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Respected. Balanced. Effective.

The IB Diploma Programme is the final stage of the IB program at ISI and takes place in Grades 11 and 12. It’s a challenging but balanced program of study that prepares students for success at the university level and beyond.

The IB diploma is highly respected by institutions of higher learning in the United States and throughout the world. IB diploma students make connections across subject areas, explore the theory of knowledge, and study courses of their choice in six subject groups.

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IB Success

In May of their Grade 12 year, ISI students take their IB final exams. Students are tested in each of their chosen subjects, with 20-25% of each subject evaluated internally by their ISI instructor and the remaining portion evaluated by International Baccalaureate examiners.

The IB diploma minimum pass score is 24 points out of a total 45. ISI students achieve an average of 32-33 points, and students’ success rate varies between 83 and 96%.

Students who do not pass the IB exam but meet state course requirements will still receive an Indiana Honors (Core 40) diploma, plus IB certificates in each subject for which they sat the exam and completed coursework.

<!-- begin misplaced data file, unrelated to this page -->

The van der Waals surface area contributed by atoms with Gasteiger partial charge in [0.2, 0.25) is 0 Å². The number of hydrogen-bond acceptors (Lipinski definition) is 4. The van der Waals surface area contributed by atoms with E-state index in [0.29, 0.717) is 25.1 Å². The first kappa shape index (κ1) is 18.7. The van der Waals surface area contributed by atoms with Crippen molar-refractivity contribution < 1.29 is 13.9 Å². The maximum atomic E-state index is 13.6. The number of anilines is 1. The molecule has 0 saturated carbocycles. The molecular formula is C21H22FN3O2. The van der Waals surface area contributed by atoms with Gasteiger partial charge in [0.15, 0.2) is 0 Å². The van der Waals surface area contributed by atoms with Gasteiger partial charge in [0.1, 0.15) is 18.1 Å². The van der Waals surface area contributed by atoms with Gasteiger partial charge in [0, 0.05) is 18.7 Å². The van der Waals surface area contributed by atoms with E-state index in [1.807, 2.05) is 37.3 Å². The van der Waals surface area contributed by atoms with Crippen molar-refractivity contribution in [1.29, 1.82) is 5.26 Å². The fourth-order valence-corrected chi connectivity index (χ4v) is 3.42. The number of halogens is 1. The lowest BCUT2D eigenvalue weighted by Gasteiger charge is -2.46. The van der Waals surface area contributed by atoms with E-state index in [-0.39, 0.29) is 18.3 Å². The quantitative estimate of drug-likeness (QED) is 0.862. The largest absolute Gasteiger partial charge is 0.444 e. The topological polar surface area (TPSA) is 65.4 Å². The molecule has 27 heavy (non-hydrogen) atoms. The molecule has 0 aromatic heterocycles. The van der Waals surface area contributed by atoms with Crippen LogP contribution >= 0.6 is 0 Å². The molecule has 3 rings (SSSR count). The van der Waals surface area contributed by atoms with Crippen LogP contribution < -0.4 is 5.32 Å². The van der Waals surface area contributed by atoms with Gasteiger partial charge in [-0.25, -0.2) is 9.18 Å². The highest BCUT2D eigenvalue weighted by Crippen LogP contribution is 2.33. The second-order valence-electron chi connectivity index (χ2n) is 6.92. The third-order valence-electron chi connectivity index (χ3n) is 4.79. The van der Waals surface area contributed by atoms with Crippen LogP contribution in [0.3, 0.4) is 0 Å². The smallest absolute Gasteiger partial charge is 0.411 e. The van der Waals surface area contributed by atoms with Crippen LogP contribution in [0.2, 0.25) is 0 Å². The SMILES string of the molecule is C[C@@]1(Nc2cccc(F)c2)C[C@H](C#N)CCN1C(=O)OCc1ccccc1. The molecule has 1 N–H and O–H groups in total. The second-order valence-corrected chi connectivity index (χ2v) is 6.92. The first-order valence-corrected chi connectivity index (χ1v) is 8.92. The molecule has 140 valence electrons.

Six Subject Groups

The IB diploma curriculum features six subject groups:

  • Language and literature
  • Language acquisition
  • Individuals and societies
  • Mathematics
  • Sciences
  • The Arts

Students must take one subject from each of the first five groups. For their sixth subject, they may choose either an arts subject, Chemistry, or a Foreign Language. Foreign Language classes only go ahead in Group 6 if there are sufficient numbers to run the class.

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Core Requirements

In addition to their subject study, IB diploma students complete three additional core requirements:

  • The Extended Essay requires students to engage in independent research and in-depth study of a question relating to one of the subjects they are studying.
  • The Theory of Knowledge (TOK) Course requires each student to reflect on the nature of knowledge by examining different ways of knowing (perception, emotion, language, and reason) and different kinds of knowledge (scientific, artistic, mathematical, and historical).
  • Creativity, Activity, Service (CAS) requires students to actively learn from the experience of doing real tasks beyond the classroom.  Students can combine all three components or do activities related to each one separately.

Meaningful Assessment

Meaningful assessment is important for student progress in the IB Diploma Programme. But “assessment” does not always mean testing. Much of our student assessment doubles as teaching, so students do not feel over-evaluated.

Teachers assess students continually using methods specific to each subject. Students demonstrate skills and knowledge in actual learning situations, rather than being tested on rote memorization.

Students’ assessments are based on how they do compared to set standards. Students are not evaluated against the performance of other students.

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